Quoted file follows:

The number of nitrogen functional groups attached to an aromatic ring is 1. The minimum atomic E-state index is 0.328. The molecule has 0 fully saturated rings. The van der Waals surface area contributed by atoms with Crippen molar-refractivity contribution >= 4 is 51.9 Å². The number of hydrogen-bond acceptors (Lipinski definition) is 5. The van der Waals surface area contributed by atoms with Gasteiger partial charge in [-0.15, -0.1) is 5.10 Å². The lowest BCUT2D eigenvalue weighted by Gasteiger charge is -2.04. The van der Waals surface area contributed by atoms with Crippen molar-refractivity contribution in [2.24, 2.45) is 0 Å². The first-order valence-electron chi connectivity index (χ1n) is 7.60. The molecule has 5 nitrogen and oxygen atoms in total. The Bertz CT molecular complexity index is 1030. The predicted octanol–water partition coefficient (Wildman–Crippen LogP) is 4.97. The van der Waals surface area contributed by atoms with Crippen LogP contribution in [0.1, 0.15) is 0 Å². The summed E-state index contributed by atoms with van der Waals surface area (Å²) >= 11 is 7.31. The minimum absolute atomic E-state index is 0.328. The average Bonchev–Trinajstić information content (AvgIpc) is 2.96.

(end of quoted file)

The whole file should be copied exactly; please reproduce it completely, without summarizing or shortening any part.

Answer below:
The number of nitrogen functional groups attached to an aromatic ring is 1. The minimum atomic E-state index is 0.328. The molecule has 0 fully saturated rings. The van der Waals surface area contributed by atoms with Crippen molar-refractivity contribution >= 4 is 51.9 Å². The number of hydrogen-bond acceptors (Lipinski definition) is 5. The van der Waals surface area contributed by atoms with Gasteiger partial charge in [-0.15, -0.1) is 5.10 Å². The lowest BCUT2D eigenvalue weighted by Gasteiger charge is -2.04. The van der Waals surface area contributed by atoms with Crippen molar-refractivity contribution in [2.24, 2.45) is 0 Å². The first-order valence-electron chi connectivity index (χ1n) is 7.60. The molecule has 5 nitrogen and oxygen atoms in total. The Bertz CT molecular complexity index is 1030. The predicted octanol–water partition coefficient (Wildman–Crippen LogP) is 4.97. The van der Waals surface area contributed by atoms with Crippen LogP contribution in [0.1, 0.15) is 0 Å². The summed E-state index contributed by atoms with van der Waals surface area (Å²) >= 11 is 7.31. The minimum absolute atomic E-state index is 0.328. The average Bonchev–Trinajstić information content (AvgIpc) is 2.96.